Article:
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FilmStallion

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44 reviews in total 
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The Words (2012)
28 out of 38 people found the following review useful:
The Words...3 out of 4 Skittles, 8 September 2012
7/10

The Words is an engaging film, and almost feels more like a book on screen. And like a good book, it quickly reins you in and keeps entertaining until the end. The writer/director team of Brian Klugman & Lee Sternthal is miles away from their script for the forgettable Tron: Legacy. With The Words they take their time by using their catchy story within a story technique to develop their intriguing characters. The Words may not have the heft compared to other favorites for Best Original Screenplay come this Oscar season, but it is respectable feat for the writer/director duo. Bradley Cooper (The Hangover, Limitless) delivers a nice subtle performance as a struggling writer drowning in a sea of desperation. Cooper continues to hack out diverse performances that continue to show his range and win over more fans. He's proving that he is not just Hollywood's latest flavor of the week. The rest of the cast is strong, and headlined by Jeremy Irons (The Man in the Iron Mask, Being Julia) as a broken down old man surprised to see his long lost book on the best-seller list with some young punk's name attached. The Words was dumped into theaters on what is historically known as the worst weekend for movie attendance, and most likely won't garner much of an audience. The film will also have trouble living up to the competition come Oscar season, but it delivers an entertaining and appealing film on the first weekend of fall award season releases.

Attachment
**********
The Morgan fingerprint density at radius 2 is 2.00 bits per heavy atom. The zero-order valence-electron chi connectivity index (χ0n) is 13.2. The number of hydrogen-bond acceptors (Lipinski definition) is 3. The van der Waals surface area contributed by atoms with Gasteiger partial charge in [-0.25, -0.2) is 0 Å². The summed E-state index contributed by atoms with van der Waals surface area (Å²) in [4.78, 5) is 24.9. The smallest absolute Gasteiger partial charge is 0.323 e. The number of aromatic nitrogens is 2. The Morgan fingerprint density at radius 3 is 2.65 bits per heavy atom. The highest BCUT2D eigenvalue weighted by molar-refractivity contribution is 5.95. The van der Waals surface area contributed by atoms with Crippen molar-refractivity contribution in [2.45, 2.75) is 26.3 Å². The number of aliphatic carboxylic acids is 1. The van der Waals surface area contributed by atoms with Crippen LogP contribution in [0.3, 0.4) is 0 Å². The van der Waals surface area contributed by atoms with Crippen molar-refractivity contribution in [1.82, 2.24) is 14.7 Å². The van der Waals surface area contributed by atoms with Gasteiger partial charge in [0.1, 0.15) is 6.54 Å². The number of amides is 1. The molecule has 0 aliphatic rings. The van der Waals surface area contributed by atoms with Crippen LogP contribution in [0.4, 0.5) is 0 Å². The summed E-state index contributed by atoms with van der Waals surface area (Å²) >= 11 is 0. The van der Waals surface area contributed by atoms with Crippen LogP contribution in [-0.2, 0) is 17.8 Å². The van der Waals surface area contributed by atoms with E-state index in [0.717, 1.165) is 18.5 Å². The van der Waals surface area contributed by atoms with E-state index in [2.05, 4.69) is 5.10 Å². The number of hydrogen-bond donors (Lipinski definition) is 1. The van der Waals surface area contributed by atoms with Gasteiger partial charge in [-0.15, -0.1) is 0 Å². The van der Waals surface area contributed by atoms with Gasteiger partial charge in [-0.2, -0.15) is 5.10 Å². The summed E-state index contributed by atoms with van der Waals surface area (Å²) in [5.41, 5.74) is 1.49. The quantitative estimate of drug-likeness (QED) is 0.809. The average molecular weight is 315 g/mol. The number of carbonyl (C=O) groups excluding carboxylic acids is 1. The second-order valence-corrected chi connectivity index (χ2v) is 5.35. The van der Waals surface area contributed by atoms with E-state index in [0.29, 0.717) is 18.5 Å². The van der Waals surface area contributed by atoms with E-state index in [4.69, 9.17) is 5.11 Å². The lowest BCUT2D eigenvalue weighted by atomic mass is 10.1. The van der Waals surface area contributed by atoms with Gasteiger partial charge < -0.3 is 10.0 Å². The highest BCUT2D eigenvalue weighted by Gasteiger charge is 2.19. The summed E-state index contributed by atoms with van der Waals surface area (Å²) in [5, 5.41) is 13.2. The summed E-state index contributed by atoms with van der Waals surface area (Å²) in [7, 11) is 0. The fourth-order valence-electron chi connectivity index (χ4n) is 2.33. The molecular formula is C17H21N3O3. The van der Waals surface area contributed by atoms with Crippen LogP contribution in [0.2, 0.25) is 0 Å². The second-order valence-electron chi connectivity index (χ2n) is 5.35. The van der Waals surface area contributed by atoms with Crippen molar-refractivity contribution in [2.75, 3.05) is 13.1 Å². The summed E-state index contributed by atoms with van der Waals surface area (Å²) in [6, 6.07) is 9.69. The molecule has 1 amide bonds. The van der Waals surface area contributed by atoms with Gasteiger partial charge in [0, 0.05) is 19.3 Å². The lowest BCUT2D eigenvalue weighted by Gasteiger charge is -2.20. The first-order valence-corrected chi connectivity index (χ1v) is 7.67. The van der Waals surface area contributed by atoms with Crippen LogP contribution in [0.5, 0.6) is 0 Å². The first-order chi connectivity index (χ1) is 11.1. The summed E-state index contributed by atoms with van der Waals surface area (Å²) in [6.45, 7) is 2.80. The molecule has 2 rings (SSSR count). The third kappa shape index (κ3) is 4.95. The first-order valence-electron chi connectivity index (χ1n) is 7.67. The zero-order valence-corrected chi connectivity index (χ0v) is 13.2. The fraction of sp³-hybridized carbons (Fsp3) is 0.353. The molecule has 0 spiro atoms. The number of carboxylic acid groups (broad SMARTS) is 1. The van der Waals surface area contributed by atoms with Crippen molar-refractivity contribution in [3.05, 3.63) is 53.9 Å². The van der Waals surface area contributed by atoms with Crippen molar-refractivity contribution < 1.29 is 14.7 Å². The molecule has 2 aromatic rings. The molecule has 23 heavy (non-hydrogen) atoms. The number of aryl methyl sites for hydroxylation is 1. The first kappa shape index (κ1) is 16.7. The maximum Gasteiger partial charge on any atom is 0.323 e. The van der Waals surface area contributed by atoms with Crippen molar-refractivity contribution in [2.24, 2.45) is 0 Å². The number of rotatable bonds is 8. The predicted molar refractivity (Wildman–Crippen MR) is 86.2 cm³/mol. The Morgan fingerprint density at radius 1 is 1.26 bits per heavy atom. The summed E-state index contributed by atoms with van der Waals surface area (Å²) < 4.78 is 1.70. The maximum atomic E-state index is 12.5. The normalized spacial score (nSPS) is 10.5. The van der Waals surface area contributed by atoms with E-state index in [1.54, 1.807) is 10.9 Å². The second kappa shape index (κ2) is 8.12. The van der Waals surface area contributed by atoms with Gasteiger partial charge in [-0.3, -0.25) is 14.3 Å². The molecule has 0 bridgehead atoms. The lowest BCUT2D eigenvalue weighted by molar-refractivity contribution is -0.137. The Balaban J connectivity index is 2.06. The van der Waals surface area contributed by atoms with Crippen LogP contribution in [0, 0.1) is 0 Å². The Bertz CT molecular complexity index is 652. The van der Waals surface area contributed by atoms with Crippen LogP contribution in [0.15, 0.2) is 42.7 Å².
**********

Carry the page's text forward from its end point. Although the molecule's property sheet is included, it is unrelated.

6 out of 11 people found the following review useful:
Bachelorette...2.5 out of 4 Skittles, 8 September 2012
6/10

If you took the characters from Bridesmaids and stripped them of their likability, then you would have the characters from Bachelorette. Kirsten Dunst (Spider-Man, Melancholia), Lizzy Caplan (True Blood, Mean Girls) and Isla Fisher (Wedding Crashers, Confessions of a Shopaholic) play three friends who were the popular girls in high school, but are now just a pack of bitter, quarter life crisis bitches. Brought together the night before the wedding of the 4th member of their crew, (the highly underutilized Rebel Wilson), the jealous girls go on a drug fueled rampage and seem to be hell bent on destroying their so-called friend's wedding. They don't like themselves, or anyone around them…which makes it hard to like them.

That being said…the script written by newcomer director Leslye Headland is brazenly honest. Although the characters produced by Headland's script are hard to like, they are easily believable and bizarrely funny. You see these kinds of selfish, materialistic and egocentric women all the time. I guess this is just a story told from their side of things.

Another highlight of the film is the chemistry put together by Caplan & Adam Scott (The Vicious Kind, Step Brothers). These two were great together on the extremely entertaining albeit short lived show Party Down, and continue the magic on screen here as former high school sweethearts who's relationship ended badly. They kind of feel like this generations love dove team of Tom Hanks and Meg Ryan. Hopefully the Party Down movie continues down the pipeline and gets made so we can see these two together again.